Sophie Treadwell’s Machinal was in its day a revolutionary piece, a product of early feminism and the expressionist movement of the 1920s. It’s a devilishly tricky show, centering on Helen, a young woman of the ’20s who is driven to near-madness by the mechanical nature of life around her and her loss of freedom in an uncaring world. The Second Stage production of this show, directed by Lila Becker ’12, hit some notes perfectly, but occasionally lacked the vigor that defines great productions.
The show opened strongly, with a choreographed, mechanized-looking overture as the ensemble strode busily about on their way to work, staring straight ahead, locked in their own worlds. They all came together suddenly as they boarded the subway, then finally dispersed into their own, isolated work areas, squares of light in an otherwise dark office. (The lighting design, consistently evocative, was the work of Ross Firestone ’12.)
This choreographed feel was what defined the production, to me—sometimes to its benefit, sometimes its detriment. At times I was fully immersed in the uncaring world that Machinal portrays, but at others I felt that it was simply flat. Helen—who was played here by Lina Breslav ’13, good but not stretched to her full range—is supposed to be almost driven mad by the cruelty of the world she lives in. Helen was certainly mad, and the world was cruel, but perhaps it wasn’t quite cruel enough; for me, the relationship between the world and her madness was unclear. The play’s first scene, for example, is a babble of office chatter with Helen stuck in the middle, but when her explosive, conflicted internal monologue emerged it seemed to come out of nowhere. The portrait I saw wasn’t of a woman driven to murder by the insensitivity of her world; it was of an insane woman living in a world populated by well-meaning but fairly stupid people.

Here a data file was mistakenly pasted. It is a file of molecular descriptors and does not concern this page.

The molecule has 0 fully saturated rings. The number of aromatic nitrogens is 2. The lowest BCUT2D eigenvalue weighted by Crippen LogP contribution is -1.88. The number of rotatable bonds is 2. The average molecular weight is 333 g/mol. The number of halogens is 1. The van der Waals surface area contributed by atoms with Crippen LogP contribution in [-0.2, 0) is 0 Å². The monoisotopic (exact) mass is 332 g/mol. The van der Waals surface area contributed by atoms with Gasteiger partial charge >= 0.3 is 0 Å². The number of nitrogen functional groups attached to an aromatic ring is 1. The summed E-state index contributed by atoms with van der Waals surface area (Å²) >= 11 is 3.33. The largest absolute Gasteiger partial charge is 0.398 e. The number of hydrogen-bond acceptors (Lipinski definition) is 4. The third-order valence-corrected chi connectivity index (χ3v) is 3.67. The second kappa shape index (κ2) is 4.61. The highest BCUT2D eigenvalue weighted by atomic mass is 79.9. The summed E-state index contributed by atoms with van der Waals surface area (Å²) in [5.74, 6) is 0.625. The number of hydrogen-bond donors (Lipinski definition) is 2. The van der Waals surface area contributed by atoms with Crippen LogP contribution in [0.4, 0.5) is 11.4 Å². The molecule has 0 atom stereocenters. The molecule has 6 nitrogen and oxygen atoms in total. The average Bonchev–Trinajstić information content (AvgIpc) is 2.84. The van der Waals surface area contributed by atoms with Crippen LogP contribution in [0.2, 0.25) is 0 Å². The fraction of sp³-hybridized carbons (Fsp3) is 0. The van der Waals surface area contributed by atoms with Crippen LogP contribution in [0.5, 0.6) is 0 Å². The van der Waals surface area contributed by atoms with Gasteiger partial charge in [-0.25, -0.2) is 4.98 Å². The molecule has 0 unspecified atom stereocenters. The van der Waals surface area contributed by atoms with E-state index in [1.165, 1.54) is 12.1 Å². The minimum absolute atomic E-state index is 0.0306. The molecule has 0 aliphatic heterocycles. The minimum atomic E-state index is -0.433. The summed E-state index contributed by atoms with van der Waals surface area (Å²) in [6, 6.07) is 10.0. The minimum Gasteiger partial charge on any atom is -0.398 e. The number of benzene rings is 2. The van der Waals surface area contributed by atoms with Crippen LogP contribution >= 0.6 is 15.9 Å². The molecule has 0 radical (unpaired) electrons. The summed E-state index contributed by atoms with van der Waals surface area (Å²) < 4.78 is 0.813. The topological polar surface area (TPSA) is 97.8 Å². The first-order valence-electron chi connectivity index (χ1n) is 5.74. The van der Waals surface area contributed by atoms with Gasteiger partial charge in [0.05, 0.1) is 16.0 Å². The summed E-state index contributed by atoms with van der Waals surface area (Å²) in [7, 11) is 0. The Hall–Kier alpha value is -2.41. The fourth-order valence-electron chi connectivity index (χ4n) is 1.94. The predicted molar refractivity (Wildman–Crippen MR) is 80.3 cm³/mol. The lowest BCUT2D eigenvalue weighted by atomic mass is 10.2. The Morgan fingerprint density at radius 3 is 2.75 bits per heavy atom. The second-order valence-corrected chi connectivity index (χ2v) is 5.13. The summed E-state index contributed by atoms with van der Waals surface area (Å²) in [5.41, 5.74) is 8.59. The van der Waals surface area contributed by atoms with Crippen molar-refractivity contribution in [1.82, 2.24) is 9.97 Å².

Helen’s husband, George H. Jones (played by Michael Inkles ’12), was a perfect example of this well-meaning foolishness. Inkles’s performance was capable, brash and clearly not aware of what his wife was going through, but I felt almost too much sympathy for him. His insensitivity was sad, but not torturous. In fact, at more than one point he seemed quite willing to comfort Helen, albeit awkwardly and not very well. The difference between blunderingly, insensitively, and cruelly so is vast in performance, and all the more so when the end of the play involves his murder.
That said, there were some expressionist moments that really worked. The sound design by Robyn Wolin ’12 added some excellent atmosphere to the scenes in the form of ambient noise (although off-stage dialogue often sounded artificial and poorly-timed), and one particularly powerful moment was the murmuring voice of the priest who administered Helen’s final rights (Joel Salda ’11) undercutting the entirety of the final dialogue. There were also several excellent individual performances: Breslav and Inkles were both strong, within the strange direction the production took; Dan O’Sullivan ’11 played an excellent, chilling doctor, brusquely ignoring Helen’s post-partum depression; and newcomer Anika Amin ’14 gave a brief but passionate and engaging performance as a young woman considering an abortion. The Lover who sweeps Helen off her feet and gives her a taste of “freedom” (graduate student Jakob Schaeffer) was also a convincing human performance, neither angel nor devil but real, kind but flawed.
“When I did what I did I was free. How is that?” Helen asks immediately before her execution by electric chair. Ultimately, the flaw in the play (the script as much as the production) is that while we see Helen free for a moment with the Lover, it always feels temporary. Her happiness never seems remotely likely to last; whether this is because she is a cog in a vast, grinding machine or simply because she is too crazy to grasp happiness is the question.